For homeowners and families who have an income at or below 80% of the federal median income and need to have their house upgraded — help is on its way.
St. Vincent de Paul is bringing their Rural Housing Rehabilitation Program (RHRP) to the Veneta area. This grant offers: “Reasonable terms for home repair, improvement, and preservation of housing for Lane County residents.”
Kay Bork, community development director with the City of Veneta, said that almost half of the applicants are from Veneta, while the others range from Dorena to Fall Creek.
“The city went through an intensive outreach effort when the program was introduced to get people to apply. We put letters in utility bills and went to the senior center and encouraged people to apply,” she said. “We’re happy we have Veneta homes being addressed.”
Bork thought it was “a significant statement” that the council agreed to be an applicant, even though it meant using resources that won’t just be used to help Veneta.
Andy Clay, program manager, said 14 of the 22 applications have been approved and are in various stages, with four of them already in the bidding process for contractors. Although they are still taking applications, there is now a waiting list.
Bork said the City was approached by St. Vincent de Paul because Veneta was one of the smaller cities who had yet to be involved in the program. Bork, who has worked with the non-profit in Junction City, said that she was excited to work with them again because they’re “great to work with.”
“For us, the council agreed because we thought it was important for people to stay in their homes, and if they have significant repairs, to make the house more livable,” she said. “It’s better for the community and better for them. The ultimate outcome is to make safety and health improvements so they can live more comfortably in their own home.”
The collaboration started in 2016 with a needs assessment, and will continue until the end of 2018. The society has two years to spend the money and make the repairs.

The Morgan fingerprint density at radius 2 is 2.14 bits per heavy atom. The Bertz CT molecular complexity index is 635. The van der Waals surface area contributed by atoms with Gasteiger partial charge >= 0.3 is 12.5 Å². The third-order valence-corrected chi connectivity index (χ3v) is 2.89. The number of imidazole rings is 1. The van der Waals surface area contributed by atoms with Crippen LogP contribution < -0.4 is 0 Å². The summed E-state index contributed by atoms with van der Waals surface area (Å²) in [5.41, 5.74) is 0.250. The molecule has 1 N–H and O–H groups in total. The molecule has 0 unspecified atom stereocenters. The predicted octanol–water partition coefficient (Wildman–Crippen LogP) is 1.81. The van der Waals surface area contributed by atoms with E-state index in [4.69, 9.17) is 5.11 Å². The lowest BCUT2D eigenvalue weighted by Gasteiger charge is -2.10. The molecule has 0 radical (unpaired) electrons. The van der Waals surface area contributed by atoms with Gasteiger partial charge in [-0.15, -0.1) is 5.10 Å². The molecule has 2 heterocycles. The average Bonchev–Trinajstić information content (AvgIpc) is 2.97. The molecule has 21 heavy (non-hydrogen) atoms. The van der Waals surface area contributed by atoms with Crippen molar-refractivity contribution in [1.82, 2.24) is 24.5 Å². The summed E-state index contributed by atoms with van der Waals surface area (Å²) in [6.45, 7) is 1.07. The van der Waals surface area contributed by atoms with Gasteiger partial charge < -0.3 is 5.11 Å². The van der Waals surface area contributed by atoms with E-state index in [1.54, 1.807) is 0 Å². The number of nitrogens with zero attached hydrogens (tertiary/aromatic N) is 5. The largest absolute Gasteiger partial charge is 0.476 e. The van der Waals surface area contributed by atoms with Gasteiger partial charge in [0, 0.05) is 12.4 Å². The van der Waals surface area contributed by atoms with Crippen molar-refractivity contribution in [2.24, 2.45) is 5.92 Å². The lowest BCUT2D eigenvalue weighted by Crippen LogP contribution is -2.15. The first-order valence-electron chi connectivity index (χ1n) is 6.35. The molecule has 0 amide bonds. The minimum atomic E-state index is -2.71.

The foundation has partnered with Lane County and the Department of Housing and Urban Development to combine federal housing money along with St. Vincent de Paul’s resources to help provide safe and secure loans to people who have been unable to receive a loan through the bank.
Qualifying household incomes range from $33,050 for a one person household, up to $62,350 for an eight person household. The loan doesn’t have to be paid back until after construction, and interest doesn’t accrue during the process.
The goal is to preserve and improve housing, alleviate health and safety problems, and to keep elderly and vulnerable individuals and families in their homes. Examples of the work the non-profit does is repairing roofs, electrical, plumbing, and structural work.
In a press release, St. Vincent de Paul said they have helped a senior citizen with arthritis and glaucoma who had a recent knee replacement install a walk-in bathtub and shower with grab bars. A disabled resident had a new wheelchair ramp built in and automatic lighting.
“It’s rewarding to assist people through the short journey of home repair challenges,” Christina Spencer, loan specialist with St. Vincent de Paul, said in an email. “Because, I know it provides them such long term rewards of relief, safety, and preservation of their biggest investment.”
She said some of the challenges can be waiting for the full repair to take place. Individuals must first qualify for a loan, have it be processed and approved before the property is inspected, and then move forward with the bid and finding a contractor to complete the repair.
Clay said the focus now is to reach out to more general contractors to bid on the projects. The program connects the homeowners with the contractor, and Clay said he’d like to expand their list so it’s sustainable long term.
“As far as contractors out in the Veneta area, I don’t think we have anyone,” he said. “We’re interested in hearing from anyone. There’s business for contractors to be had. The need out there is ever growing, particularly with elderly and disabled folks who are having greater difficulty.”